If you take a drive through the gravel roads of rural Iowa, as we did this past weekend, you'll find it striking just how much chaos the June inflicted. A fallow field on one side of the road tells part of the story. Farmers planted on their usual schedule, watched their nascent crop get washed out by floods. Those who planted again saw the floods return, washing out another unborn crop. Many decided not to plant a third time.
On the other side of the road, though, you might see a vibrant green and yellow field, displaying the tenacity of Iowan farmers who planted yet a third time. The wet soil coupled with weather since the floods has been nearly ideal for growing corn. Freshly shucked, the corn is sweet and hearty.
Tomorrow the Department of Agriculture releases what some are describing as "the most anticipated crop report of the year." This is the Dark Knight of crop reports, on which fortunes will be made and broken. The futures have been all over the place, rising to $7 a bushel and falling, more recently, to $5 a bushel.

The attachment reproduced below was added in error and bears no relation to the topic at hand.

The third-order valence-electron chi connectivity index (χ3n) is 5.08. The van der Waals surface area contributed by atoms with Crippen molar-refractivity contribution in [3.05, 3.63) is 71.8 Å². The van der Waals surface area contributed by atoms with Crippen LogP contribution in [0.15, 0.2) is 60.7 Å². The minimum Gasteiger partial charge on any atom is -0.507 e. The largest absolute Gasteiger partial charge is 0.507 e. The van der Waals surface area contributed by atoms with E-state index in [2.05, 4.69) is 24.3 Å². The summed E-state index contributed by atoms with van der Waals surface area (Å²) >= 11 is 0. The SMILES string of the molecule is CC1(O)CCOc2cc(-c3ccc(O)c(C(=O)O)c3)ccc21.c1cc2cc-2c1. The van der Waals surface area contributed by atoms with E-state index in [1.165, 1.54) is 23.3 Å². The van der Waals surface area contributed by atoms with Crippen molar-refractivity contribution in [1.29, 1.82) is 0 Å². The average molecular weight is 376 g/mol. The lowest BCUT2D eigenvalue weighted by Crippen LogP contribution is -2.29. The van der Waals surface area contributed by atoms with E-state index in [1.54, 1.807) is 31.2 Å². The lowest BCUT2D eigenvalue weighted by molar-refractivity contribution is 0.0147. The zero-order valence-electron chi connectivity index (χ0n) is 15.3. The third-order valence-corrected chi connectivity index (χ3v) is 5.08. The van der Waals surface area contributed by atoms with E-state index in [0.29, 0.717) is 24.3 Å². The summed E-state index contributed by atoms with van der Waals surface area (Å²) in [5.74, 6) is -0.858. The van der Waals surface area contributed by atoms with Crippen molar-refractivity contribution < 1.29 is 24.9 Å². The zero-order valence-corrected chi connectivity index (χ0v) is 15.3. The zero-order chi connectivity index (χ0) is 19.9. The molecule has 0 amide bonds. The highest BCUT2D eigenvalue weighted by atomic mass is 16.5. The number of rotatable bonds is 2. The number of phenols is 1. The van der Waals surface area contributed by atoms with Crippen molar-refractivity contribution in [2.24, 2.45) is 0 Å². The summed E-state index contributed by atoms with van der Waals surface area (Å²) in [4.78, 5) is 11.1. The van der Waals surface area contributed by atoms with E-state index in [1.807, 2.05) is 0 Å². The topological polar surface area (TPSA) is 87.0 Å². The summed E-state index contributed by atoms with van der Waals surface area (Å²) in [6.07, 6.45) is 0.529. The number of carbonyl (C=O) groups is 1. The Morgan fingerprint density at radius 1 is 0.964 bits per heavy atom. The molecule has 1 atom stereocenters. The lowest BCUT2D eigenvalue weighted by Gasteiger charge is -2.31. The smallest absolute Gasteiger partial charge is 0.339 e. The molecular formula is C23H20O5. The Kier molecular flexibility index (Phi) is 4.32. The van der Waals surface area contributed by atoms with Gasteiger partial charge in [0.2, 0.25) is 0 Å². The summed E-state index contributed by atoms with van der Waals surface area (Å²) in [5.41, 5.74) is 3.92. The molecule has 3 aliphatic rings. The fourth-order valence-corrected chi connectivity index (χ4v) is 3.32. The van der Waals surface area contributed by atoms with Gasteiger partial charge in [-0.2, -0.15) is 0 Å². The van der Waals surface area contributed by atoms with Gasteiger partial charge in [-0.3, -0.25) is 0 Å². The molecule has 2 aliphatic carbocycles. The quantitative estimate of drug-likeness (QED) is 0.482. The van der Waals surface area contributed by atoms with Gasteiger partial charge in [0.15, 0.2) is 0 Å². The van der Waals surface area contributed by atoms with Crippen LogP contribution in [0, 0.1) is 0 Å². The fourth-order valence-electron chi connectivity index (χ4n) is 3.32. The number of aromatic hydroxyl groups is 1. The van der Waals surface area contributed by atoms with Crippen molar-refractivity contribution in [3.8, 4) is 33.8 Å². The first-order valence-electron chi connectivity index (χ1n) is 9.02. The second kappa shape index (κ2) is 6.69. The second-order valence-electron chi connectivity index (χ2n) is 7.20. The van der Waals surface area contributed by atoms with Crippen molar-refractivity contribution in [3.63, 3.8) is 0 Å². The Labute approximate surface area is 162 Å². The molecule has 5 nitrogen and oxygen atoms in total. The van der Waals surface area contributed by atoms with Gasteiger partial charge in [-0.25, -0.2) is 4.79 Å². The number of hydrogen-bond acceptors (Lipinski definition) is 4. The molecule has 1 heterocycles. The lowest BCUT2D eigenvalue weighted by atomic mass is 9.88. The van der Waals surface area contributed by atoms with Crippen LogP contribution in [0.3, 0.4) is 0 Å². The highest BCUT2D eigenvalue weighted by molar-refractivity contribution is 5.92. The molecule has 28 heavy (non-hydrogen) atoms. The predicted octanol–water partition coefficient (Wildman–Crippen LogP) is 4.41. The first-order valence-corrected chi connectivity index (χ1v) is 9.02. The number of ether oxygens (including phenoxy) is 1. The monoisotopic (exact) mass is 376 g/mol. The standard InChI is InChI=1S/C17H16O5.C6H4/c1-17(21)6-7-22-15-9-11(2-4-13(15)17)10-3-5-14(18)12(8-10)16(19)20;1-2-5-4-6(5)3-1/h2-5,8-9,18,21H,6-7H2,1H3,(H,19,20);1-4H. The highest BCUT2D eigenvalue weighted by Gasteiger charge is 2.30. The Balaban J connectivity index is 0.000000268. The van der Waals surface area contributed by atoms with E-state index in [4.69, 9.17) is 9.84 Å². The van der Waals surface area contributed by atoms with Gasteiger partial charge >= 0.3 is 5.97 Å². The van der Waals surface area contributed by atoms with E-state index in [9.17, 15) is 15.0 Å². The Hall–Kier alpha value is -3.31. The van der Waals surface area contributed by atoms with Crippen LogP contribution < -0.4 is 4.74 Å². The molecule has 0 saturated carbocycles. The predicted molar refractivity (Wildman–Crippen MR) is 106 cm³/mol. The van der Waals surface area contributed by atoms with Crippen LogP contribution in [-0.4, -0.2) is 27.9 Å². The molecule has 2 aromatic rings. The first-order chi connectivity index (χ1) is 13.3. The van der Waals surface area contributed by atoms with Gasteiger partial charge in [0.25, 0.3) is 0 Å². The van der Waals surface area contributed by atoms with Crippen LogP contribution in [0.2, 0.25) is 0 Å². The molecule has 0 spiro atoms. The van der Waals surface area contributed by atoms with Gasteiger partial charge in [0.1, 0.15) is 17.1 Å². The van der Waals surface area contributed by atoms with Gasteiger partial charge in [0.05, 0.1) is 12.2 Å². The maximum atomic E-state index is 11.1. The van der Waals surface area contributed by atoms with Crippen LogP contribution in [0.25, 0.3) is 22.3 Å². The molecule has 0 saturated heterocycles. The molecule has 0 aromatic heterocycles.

The trade turns on a few billion bushels. Last year, following the height of the ethanol corn craze, Midwest farmers reaped a record harvest of over 13 billion bushels. When prices dropped precipitously because of the huge supply bulge, many farmers felt they had been stung by markets. Even before the flooding, estimates of the corn crop were down to 12.2 billion bushels. A recent survey of grain analysts by Dow Jones Newswires predicts a crop of 11.94 billion bushels.
That's probably an overestimate, according to our informal survey of Iowans. Some estimate that the actual crop may come in below 11 billion bushels. Of course, we conducted our survey by asking a few questions of farmers at the Iowa State Fair, and those who answered our questions had been drinking beer and eating corn-dogs all day.
Who knows what corn dogs do to a farmers judgment. What's more, we weren't entirely sure the farmers weren't just having fun with us. It wouldn't be the first time a kid from the city had the corn husks pulled over his eyes by country folk.
One local saying in Iowa might indicate why predicting these things is tricky. "What happens in the cornfield," a popular t-shirt reads, "stays in the cornfield."